As Assad has won the war and hopes for regime change have diminished, the empire has seemed to be desperately increasing its efforts. There is abundant evidence that the government’s propaganda arm (which has a long history of staging elaborate hoaxes) has used the eight-year-old Syrian refugee girl Bana Alabad to create support for attacking Syria. The implausibly sophisticated pro-war tweets from Alabad’s Twitter account-which were suspiciously deleted leading up to the release of Alabad’s book last year-are one sign that such tactics have been involved in Alabad’s story.
Then there are the White Helmets. It’s notable that the Western media’s attempts to defend this group have rarely tried to dispute their critics’ central claims, instead choosing to try to attack these critics as “Russian propagandists.” At the very least, we know that the White Helmets are being run with the goal of helping Western anti-Assad propaganda; interviewed witnesses from the sites of the White Helmets’ projects have described that the White Helmets only attend to crisis victims when they need to record one of their dramatically publicized videos, while ignoring the others. Says one of these interviewees, “they don’t care about us.”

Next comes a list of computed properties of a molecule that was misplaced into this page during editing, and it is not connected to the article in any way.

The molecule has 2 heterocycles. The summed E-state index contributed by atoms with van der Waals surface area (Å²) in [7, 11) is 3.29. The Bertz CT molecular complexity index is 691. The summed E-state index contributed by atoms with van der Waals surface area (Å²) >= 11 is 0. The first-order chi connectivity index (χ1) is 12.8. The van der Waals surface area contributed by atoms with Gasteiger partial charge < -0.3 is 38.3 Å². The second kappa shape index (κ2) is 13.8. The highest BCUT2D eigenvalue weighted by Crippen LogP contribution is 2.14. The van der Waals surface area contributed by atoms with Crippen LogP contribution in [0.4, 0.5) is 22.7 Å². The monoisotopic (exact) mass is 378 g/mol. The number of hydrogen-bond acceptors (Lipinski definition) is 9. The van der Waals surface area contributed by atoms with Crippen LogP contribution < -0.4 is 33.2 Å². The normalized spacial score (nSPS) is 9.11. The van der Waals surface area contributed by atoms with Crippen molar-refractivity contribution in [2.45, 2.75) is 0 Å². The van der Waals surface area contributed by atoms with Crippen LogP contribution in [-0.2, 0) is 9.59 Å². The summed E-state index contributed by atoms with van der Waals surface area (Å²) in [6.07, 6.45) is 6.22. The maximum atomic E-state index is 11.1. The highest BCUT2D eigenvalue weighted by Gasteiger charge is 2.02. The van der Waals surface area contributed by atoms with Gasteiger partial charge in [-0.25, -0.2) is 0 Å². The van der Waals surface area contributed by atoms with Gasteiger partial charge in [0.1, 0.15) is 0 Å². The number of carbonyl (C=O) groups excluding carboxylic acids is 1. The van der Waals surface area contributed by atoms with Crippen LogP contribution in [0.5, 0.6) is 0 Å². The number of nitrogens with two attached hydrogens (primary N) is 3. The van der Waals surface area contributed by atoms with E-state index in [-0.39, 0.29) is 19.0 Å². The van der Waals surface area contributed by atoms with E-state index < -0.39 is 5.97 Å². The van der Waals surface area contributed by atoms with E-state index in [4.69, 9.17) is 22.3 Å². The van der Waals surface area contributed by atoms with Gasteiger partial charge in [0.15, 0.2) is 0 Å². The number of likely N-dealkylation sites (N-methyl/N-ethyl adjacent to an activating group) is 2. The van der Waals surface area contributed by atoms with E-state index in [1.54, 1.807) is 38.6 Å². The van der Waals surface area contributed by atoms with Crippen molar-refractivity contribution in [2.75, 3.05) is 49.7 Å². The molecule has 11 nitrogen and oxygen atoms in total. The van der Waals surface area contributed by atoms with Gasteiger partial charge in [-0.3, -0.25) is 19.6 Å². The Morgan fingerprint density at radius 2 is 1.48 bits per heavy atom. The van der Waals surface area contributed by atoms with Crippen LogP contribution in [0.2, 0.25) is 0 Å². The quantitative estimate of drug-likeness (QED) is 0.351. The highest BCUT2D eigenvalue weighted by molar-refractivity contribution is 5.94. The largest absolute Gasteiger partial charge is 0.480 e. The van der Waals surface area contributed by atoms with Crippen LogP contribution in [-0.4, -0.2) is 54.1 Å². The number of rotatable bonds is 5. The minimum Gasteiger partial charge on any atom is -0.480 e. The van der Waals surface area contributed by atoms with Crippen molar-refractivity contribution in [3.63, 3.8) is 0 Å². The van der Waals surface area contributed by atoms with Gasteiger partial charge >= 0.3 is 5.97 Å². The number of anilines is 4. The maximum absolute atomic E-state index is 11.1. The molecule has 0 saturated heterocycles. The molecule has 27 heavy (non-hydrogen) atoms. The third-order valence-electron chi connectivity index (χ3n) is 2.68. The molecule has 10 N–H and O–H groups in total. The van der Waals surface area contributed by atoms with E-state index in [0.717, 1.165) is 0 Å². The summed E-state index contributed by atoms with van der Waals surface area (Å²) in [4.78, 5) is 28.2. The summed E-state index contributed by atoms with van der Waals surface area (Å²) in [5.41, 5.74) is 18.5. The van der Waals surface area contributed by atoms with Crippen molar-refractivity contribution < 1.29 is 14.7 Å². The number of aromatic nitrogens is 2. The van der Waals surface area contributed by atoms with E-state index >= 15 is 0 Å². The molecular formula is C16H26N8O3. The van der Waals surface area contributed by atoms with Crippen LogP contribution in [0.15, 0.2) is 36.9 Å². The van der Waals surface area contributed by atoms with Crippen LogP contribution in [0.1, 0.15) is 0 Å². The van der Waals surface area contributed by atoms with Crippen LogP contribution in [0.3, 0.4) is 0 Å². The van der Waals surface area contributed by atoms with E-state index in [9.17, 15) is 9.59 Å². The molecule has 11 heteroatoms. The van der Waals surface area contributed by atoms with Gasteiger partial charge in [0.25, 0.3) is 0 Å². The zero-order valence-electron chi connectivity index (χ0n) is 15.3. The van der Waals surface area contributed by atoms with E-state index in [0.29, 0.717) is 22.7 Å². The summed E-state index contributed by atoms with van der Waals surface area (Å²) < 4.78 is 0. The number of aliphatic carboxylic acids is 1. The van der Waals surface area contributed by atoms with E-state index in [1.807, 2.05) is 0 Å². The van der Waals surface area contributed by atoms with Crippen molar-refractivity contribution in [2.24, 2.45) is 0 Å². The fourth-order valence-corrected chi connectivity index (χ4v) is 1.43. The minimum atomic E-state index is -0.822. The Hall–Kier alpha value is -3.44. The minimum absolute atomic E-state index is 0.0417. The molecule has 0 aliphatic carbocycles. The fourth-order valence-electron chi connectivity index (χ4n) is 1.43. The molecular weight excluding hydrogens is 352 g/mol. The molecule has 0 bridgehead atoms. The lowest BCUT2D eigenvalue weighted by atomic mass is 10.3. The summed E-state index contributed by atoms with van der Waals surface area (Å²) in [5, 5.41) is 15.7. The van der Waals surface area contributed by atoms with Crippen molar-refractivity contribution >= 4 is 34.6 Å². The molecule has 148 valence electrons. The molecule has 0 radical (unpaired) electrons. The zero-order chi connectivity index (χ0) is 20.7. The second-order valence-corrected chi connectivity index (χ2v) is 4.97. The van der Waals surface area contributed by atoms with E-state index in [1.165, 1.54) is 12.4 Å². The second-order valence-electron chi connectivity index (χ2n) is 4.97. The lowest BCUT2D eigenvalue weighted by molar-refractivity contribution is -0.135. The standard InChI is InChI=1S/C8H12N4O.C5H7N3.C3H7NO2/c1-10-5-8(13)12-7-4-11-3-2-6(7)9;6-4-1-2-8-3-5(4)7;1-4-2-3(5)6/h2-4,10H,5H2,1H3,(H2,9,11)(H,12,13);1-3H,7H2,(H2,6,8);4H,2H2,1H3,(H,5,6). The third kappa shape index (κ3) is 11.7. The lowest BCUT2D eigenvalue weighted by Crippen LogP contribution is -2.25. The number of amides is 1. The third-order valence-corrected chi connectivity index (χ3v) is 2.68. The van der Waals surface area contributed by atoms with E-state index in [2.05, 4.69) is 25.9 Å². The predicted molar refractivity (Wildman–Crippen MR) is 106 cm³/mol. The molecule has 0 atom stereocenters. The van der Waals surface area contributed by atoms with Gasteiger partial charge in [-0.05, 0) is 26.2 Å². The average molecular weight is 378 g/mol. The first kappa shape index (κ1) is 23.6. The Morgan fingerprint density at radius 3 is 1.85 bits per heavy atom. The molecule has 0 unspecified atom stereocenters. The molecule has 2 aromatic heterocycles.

This perception of the White Helmets is supported by reports from the journalist Eva Bartlett, who’s stated that they “purport to be rescuing civilians in eastern Aleppo and Idlib [but] …no one in eastern Aleppo has heard of them.” When a group with heavy backing from the U.S. state department and widespread positive promotion from Western media is exaggerating and strategically staging its activities, we have a right to question the official narrative about it.